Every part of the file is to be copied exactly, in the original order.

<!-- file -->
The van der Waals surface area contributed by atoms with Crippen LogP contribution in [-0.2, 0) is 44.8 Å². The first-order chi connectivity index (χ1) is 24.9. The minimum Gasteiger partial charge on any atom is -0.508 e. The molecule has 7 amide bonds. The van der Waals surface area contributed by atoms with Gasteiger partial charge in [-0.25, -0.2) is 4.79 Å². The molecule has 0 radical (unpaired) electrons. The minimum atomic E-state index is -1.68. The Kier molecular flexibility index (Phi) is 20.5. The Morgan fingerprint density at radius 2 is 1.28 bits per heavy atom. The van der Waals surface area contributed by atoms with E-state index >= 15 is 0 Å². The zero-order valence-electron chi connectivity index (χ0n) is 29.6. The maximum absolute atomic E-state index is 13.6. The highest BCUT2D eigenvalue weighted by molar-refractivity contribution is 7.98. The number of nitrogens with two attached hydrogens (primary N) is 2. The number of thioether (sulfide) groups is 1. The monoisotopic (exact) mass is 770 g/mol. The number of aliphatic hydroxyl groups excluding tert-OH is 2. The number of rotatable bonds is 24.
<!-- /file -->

The van der Waals surface area contributed by atoms with Crippen LogP contribution in [-0.2, 0) is 44.8 Å². The first-order chi connectivity index (χ1) is 24.9. The minimum Gasteiger partial charge on any atom is -0.508 e. The molecule has 7 amide bonds. The van der Waals surface area contributed by atoms with Gasteiger partial charge in [-0.25, -0.2) is 4.79 Å². The molecule has 0 radical (unpaired) electrons. The minimum atomic E-state index is -1.68. The Kier molecular flexibility index (Phi) is 20.5. The Morgan fingerprint density at radius 2 is 1.28 bits per heavy atom. The van der Waals surface area contributed by atoms with E-state index >= 15 is 0 Å². The zero-order valence-electron chi connectivity index (χ0n) is 29.6. The maximum absolute atomic E-state index is 13.6. The highest BCUT2D eigenvalue weighted by molar-refractivity contribution is 7.98. The number of nitrogens with two attached hydrogens (primary N) is 2. The number of thioether (sulfide) groups is 1. The monoisotopic (exact) mass is 770 g/mol. The number of aliphatic hydroxyl groups excluding tert-OH is 2. The number of rotatable bonds is 24.